When I sit down to play a strategy game these days, it seems like I never finish any skirmish games I start. At first I put this down to a lack of time in my adult life, many responsibilities keep me from being able to put several hours into a game in one sitting. But when I return to my saved games, I find that I would rather start over and begin a new game than pick up where I left off. When I looked closely at the games I enjoy I found that it was not I who had changed, the problem was that the games were still following the same patterns as they did years ago.
It is not hard to ignore the fact that strategy games have remained largely stagnant in the 21st century, especially considering that most of the successful titles have been sequels, such Starcraft 2, Civilization 5, and Total War: Shogun 2 – and they are sequels to games that have been around for about a decade or longer. Part of the issue is that developers are not putting enough creative innovation into their strategy games, forcing players to return to sequels of classics. So what is it, exactly, that is wrong with strategy games, and what could the industry do a little different to break out of the current rut and revitalize this genre?
The very essence of a strategy game is evaluating situations, crafting plans to achieve a goal, and adapting as necessary during execution. Many titles fail right from the start, and do not provide players with enough information to properly evaluate what is going on. There are two major culprits here. The first is 3D graphics. High-detail art is great for providing immersion, and there is certainly value to this even in the strategy genre, but many times the priority has become good graphics for the sake of good graphics. The target of effectively conveying information is forgotten, and the game suffers as a result.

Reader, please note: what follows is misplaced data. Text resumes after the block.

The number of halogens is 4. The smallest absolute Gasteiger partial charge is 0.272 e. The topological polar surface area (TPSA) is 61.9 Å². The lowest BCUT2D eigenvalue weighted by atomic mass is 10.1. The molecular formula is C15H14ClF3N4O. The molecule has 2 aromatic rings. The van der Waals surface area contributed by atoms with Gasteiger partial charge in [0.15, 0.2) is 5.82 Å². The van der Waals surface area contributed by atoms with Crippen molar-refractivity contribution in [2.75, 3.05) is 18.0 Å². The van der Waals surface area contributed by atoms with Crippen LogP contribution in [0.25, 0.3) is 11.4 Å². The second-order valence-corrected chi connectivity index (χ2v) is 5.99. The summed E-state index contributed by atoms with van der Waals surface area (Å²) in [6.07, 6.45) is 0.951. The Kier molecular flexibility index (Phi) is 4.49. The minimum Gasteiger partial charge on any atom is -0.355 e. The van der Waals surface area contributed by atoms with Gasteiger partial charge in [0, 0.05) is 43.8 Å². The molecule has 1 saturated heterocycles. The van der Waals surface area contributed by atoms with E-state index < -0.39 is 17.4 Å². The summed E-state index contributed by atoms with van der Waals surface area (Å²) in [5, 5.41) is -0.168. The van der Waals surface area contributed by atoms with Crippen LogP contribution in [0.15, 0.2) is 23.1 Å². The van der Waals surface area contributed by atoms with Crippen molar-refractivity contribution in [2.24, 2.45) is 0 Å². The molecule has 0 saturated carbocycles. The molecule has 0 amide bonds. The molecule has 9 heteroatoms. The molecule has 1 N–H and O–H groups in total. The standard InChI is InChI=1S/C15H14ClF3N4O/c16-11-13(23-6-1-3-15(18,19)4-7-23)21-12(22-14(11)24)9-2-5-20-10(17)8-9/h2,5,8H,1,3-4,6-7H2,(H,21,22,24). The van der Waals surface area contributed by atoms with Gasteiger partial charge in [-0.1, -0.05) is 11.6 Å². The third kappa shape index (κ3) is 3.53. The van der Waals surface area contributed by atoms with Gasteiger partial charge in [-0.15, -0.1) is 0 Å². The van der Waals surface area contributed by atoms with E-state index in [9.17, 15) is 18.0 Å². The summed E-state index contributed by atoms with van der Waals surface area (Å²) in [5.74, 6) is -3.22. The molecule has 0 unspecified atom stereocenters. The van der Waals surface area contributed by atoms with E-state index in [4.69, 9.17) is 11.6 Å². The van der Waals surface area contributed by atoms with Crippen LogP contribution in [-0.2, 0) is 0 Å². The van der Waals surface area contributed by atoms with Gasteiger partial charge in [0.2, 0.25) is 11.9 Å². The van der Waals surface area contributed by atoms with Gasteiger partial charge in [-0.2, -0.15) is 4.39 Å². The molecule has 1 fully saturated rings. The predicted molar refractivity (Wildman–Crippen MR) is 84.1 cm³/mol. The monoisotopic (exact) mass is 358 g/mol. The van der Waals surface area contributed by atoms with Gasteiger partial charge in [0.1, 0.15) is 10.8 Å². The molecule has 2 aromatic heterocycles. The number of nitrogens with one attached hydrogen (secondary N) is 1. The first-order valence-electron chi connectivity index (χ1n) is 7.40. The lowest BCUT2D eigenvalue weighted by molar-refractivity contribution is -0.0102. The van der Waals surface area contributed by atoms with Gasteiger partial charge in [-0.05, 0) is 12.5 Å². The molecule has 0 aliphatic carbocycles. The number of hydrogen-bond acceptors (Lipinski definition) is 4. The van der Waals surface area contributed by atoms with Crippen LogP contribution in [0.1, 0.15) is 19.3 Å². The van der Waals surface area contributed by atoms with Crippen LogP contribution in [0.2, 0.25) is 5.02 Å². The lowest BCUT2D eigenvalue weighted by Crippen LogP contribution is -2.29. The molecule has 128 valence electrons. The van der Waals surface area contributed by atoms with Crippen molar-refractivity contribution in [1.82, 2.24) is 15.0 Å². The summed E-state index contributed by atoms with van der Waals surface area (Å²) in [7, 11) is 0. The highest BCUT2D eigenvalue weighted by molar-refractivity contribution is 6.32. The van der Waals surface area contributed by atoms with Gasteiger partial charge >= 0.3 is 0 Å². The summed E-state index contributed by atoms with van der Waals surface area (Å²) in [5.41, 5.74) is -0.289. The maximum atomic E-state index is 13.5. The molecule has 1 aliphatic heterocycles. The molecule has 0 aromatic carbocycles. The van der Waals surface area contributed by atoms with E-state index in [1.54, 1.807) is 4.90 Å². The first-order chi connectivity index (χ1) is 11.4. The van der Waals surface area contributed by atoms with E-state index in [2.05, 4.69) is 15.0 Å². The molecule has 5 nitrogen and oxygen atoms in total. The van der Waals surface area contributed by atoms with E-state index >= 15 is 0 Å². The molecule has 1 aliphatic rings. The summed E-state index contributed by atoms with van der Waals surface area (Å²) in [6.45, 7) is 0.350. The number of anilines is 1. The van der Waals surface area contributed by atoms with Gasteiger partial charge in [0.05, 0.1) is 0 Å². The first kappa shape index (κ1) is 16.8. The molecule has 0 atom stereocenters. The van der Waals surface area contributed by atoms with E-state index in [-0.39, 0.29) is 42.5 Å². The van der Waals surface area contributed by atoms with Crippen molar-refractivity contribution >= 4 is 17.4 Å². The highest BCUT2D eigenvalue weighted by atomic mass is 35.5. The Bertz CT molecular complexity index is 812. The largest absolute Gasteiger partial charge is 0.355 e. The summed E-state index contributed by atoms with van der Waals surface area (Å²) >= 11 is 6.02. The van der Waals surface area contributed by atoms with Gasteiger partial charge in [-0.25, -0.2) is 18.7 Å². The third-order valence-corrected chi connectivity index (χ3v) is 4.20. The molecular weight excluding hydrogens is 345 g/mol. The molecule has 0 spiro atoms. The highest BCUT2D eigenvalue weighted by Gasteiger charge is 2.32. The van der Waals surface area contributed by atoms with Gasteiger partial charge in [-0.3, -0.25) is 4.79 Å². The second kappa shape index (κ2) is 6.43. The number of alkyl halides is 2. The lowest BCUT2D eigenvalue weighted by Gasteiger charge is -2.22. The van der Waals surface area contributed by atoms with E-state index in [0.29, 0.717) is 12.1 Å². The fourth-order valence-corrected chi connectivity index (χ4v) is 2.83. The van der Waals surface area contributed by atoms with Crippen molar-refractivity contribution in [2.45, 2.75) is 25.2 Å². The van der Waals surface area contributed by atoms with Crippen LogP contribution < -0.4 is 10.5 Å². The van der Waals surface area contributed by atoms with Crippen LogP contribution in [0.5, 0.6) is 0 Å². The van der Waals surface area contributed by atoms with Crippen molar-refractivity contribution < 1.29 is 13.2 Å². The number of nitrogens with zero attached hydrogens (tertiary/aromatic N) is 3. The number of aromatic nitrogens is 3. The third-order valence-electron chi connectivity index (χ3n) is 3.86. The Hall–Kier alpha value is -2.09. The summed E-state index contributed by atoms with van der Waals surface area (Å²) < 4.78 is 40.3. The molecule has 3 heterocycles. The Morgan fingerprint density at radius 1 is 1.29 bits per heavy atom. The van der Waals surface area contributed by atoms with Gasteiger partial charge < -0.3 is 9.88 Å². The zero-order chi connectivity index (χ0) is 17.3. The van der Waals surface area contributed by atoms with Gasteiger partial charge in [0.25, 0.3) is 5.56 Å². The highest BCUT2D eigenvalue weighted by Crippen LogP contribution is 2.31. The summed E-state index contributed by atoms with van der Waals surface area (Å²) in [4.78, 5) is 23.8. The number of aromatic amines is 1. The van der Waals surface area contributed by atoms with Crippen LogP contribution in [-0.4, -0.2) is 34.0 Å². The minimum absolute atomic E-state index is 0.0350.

The second is that is also particularly pertinent to this genre is bad user interface and tutorials. If players do not know what is important, or are not aware of what tools are available to them, then how are they supposed to make meaningful decisions? Sure, some people will plow forward until they are able to eventually figure the game out, but why turn away everyone else? It is easy for developers to forget what it is like to play a complex game for the first time. Effectively teaching new players is one of the most important elements to get right, and unfortunately it is also one of those done wrong most often.
I believe customization is a feature woefully lacking in mainstream strategy games, and it is something you think would be a no-brainer for games that appeal to min/maxing nerds like us. Part of the reason why collectible card games, such as Magic the Gathering, can endure the test of time is purely because of the plethora of creative customization options at a players fingertips – so why not try to emulate that in a strategy game? Instead of giving us a playable faction with a dozen units, give us a faction with a hundred units, but force us to pick the dozen from that list that best suit our tastes. Sure, this would be a balancing nightmare, but it would also be a wet-dream come true for competitive players interested the ever changing metagame of online play.
Another option would be to offer the ability to tweak my units, such as by lowering speed in exchange for increased survivability, or adding an additional long-range weapon to a unit in exchange for a higher production cost. Maybe even allow us to design entire units from scratch in an editor before the game begins. Sure, something like this would complicate the delicate balance developers strive to employ in competitive games, but I think the end result would be worth it, and add years of replay value to games that notoriously have a shelf-life of about a year.
A moniker often used for empire builders is ‘4X’, for eXploration, eXpansion, eXploitation and eXtermination. Unfortunately, once you get halfway through a game the first two Xs – by far the most enjoyable for many players – are pretty much wrapped up. Unless you really enjoy watching meters fill up or have a particular love for the less-than-perfect combat systems these games tend to feature there is really not much left to see. And so we quit and start over.
I believe this is why Starcraft and its sequel outlast other games in this genre. Games do not last long enough to get stale, and the game is gorgeous while still conveying information to the player. Battles are usually fought with a select few units rather than everything on offer. Blizzard have struck gold with this setup and it would not surprise me if it is still being played ten years from now.
What are your experiences with strategy games? Do you favour longer games like Civ 5 or shorter ones like Starcraft? Let me know in the comments!